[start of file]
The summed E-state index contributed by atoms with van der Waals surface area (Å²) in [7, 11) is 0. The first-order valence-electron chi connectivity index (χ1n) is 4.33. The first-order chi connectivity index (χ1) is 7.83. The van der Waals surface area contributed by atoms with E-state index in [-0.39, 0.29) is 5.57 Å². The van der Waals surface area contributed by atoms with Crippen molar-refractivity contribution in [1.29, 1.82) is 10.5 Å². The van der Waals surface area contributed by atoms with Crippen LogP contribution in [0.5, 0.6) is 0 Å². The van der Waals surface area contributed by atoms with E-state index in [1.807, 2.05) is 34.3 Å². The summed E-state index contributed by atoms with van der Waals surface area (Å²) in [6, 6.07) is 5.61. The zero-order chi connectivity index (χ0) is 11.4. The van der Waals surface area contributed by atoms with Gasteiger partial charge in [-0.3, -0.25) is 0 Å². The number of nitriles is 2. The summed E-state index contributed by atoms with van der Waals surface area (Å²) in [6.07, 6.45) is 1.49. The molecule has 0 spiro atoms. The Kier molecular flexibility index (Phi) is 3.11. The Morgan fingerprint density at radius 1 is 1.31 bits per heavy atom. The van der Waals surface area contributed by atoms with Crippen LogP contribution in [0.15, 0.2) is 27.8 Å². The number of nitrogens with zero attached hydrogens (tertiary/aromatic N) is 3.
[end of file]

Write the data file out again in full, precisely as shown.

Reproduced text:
The summed E-state index contributed by atoms with van der Waals surface area (Å²) in [7, 11) is 0. The first-order valence-electron chi connectivity index (χ1n) is 4.33. The first-order chi connectivity index (χ1) is 7.83. The van der Waals surface area contributed by atoms with E-state index in [-0.39, 0.29) is 5.57 Å². The van der Waals surface area contributed by atoms with Crippen molar-refractivity contribution in [1.29, 1.82) is 10.5 Å². The van der Waals surface area contributed by atoms with Crippen LogP contribution in [0.5, 0.6) is 0 Å². The van der Waals surface area contributed by atoms with E-state index in [1.807, 2.05) is 34.3 Å². The summed E-state index contributed by atoms with van der Waals surface area (Å²) in [6, 6.07) is 5.61. The zero-order chi connectivity index (χ0) is 11.4. The van der Waals surface area contributed by atoms with Gasteiger partial charge in [-0.3, -0.25) is 0 Å². The number of nitriles is 2. The summed E-state index contributed by atoms with van der Waals surface area (Å²) in [6.07, 6.45) is 1.49. The molecule has 0 spiro atoms. The Kier molecular flexibility index (Phi) is 3.11. The Morgan fingerprint density at radius 1 is 1.31 bits per heavy atom. The van der Waals surface area contributed by atoms with Crippen LogP contribution in [0.15, 0.2) is 27.8 Å². The number of nitrogens with zero attached hydrogens (tertiary/aromatic N) is 3.